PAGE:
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princesspixie
 2 years ago
Write the contrapositive of the conditional statement below.
“ n is a prime number implies that n=2 or n is an odd number.”
Your answer must contain a conjunction in its premise.
princesspixie
 2 years ago
Write the contrapositive of the conditional statement below. “ n is a prime number implies that n=2 or n is an odd number.” Your answer must contain a conjunction in its premise.

This Question is Closed

KingGeorge
 2 years ago
Best ResponseYou've already chosen the best response.1So in general, the contrapositive of the statement (\(\,p\implies q\)) is \((\neg \,q\implies \neg \,p\)). In this case, both your p and q are other sentences. Can you tell me what the "p" is in your conditional statement?

princesspixie
 2 years ago
Best ResponseYou've already chosen the best response.0n is a prime number

princesspixie
 2 years ago
Best ResponseYou've already chosen the best response.0n is an odd number

KingGeorge
 2 years ago
Best ResponseYou've already chosen the best response.1Almost. The "q" in your statement is "n=2 or n is an odd number." Notice that there's an "or" in this statement, so even this can be broken down into something like "q OR r," where q is "n=2", and r is "n is an odd number."

KingGeorge
 2 years ago
Best ResponseYou've already chosen the best response.1So the statement "n is a prime number implies that n=2 or n is an odd number" can be rewritten as \[p\implies (q \vee r)\]

princesspixie
 2 years ago
Best ResponseYou've already chosen the best response.0if n is not a odd number then n is not a prime number or n = 2

KingGeorge
 2 years ago
Best ResponseYou've already chosen the best response.1You're very close, and certainly have the right idea. The contrapositive of \(p\implies (q\vee r)\) is \(\neg(q\vee r)\implies \neg p\). Can you tell me what \(\neg(q\vee r)\) can be rewritten as?

KingGeorge
 2 years ago
Best ResponseYou've already chosen the best response.1This is a thing called "De Morgan's Law." It says that \[\neg(q\vee r) \Longleftrightarrow (\neg \,q) \wedge(\neg\,r) \]Can you translate this back into our statements?

KingGeorge
 2 years ago
Best ResponseYou've already chosen the best response.1So if q is "n=2," what is ~q?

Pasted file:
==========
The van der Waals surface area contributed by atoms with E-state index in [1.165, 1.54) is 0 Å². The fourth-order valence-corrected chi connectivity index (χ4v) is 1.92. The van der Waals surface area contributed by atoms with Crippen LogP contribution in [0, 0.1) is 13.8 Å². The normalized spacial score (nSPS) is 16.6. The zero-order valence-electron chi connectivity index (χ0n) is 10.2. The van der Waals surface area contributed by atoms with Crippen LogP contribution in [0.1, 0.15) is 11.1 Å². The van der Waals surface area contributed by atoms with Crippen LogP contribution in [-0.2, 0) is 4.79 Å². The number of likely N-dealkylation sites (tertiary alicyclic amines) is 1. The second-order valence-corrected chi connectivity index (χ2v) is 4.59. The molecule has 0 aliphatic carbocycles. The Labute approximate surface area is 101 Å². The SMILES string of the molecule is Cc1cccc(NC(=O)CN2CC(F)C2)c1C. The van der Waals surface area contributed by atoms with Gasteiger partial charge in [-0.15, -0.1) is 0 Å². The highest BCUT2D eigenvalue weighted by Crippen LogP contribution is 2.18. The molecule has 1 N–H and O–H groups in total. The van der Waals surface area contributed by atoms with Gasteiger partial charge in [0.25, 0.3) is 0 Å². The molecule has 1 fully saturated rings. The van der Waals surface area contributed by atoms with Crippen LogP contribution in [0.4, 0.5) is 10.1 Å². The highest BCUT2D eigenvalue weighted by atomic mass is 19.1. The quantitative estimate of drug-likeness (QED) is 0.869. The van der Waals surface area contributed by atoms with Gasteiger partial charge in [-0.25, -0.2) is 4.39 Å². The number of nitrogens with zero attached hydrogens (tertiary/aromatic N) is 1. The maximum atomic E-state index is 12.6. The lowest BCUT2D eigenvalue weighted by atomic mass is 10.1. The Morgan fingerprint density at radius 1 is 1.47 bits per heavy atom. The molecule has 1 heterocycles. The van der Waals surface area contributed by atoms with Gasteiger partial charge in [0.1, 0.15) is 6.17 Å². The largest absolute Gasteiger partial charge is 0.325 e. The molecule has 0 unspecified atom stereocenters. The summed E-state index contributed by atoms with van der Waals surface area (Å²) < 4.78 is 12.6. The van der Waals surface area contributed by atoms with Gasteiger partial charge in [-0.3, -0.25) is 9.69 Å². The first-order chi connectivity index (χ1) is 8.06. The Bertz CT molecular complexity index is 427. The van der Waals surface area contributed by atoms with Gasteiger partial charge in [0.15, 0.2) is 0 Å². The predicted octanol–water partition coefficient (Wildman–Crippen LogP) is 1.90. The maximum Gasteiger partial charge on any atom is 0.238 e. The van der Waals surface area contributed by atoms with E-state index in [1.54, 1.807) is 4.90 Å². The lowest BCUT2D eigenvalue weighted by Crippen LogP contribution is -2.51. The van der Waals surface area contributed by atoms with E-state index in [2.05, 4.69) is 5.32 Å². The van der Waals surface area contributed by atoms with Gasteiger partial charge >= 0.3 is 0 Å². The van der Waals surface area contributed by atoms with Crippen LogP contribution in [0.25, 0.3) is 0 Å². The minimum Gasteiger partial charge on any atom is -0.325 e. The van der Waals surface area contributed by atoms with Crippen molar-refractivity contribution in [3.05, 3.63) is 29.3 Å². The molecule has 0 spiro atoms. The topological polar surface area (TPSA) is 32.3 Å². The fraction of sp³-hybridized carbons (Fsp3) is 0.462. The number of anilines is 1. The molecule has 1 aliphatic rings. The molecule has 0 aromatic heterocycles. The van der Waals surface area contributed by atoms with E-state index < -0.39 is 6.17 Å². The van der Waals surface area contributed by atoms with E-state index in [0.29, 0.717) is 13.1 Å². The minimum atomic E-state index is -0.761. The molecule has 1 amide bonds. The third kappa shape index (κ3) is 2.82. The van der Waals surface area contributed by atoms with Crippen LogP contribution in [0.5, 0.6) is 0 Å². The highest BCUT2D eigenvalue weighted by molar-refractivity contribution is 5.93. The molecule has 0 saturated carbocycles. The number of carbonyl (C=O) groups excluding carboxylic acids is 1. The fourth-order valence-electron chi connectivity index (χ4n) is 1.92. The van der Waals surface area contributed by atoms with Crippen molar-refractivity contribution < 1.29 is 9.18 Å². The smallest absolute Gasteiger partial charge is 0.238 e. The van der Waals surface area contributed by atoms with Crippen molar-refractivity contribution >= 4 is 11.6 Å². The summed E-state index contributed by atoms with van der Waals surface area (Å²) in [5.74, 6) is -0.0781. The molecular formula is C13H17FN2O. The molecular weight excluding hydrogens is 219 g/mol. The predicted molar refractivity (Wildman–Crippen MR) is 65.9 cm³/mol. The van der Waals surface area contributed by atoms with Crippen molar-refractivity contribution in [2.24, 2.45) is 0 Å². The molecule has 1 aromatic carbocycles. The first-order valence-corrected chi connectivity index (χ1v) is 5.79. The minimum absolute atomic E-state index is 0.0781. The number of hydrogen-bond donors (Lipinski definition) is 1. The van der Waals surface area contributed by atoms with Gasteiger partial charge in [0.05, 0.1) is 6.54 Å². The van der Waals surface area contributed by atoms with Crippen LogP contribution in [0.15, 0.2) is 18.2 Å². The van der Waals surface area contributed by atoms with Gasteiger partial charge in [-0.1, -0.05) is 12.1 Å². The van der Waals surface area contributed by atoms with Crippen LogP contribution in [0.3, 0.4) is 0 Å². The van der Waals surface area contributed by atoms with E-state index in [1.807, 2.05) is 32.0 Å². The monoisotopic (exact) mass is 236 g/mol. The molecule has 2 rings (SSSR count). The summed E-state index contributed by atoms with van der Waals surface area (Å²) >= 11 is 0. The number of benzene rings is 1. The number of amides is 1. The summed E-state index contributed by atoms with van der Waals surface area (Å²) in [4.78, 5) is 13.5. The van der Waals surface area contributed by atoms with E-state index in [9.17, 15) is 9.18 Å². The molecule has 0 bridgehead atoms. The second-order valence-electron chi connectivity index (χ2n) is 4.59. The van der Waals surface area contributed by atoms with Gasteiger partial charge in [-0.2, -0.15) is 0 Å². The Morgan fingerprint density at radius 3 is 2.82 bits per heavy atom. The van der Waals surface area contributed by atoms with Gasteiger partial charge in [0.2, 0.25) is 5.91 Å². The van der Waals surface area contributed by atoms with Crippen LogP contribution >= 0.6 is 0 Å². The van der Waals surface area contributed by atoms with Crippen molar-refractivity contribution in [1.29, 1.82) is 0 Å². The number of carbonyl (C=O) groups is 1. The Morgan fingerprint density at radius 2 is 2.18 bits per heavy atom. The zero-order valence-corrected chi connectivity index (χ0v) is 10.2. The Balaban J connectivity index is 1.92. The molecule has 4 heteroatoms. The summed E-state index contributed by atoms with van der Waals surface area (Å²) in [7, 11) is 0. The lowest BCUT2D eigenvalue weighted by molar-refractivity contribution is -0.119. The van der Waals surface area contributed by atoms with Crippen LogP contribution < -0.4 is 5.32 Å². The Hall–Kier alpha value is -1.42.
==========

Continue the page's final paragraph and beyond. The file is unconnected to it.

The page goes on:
princesspixie
 2 years ago
Best ResponseYou've already chosen the best response.0dw:1355893931180:dw

KingGeorge
 2 years ago
Best ResponseYou've already chosen the best response.1Right. And if r is "n is an odd number," what is ~r?

princesspixie
 2 years ago
Best ResponseYou've already chosen the best response.0n is not an odd number

KingGeorge
 2 years ago
Best ResponseYou've already chosen the best response.1Bingo. So if we then combine those two statements, ~q AND ~r can be written as "n is not 2, and n is not an odd number." Make sense?

KingGeorge
 2 years ago
Best ResponseYou've already chosen the best response.1Great. Then the contrapositive of your original statement should be "If n is not 2, and n is not an odd number, then n is not prime."

princesspixie
 2 years ago
Best ResponseYou've already chosen the best response.0that the answer it was that simple?

KingGeorge
 2 years ago
Best ResponseYou've already chosen the best response.1That was it. Did it all make sense?

KingGeorge
 2 years ago
Best ResponseYou've already chosen the best response.1You almost had it the first time, you just got a little mixed up with the second half of the statement.

princesspixie
 2 years ago
Best ResponseYou've already chosen the best response.0yes but what does it mean by Your answer must contain a conjunction in its premise.

KingGeorge
 2 years ago
Best ResponseYou've already chosen the best response.1That just means that it has to have "and" somewhere in the statement. So the way it's written, it's fine. If we had written it as "If n is an even integer greater than two, then n is not prime" instead, which says the same thing, it would not be the correct solution because it does not contain "and."

princesspixie
 2 years ago
Best ResponseYou've already chosen the best response.0oh i see thanks so much!!
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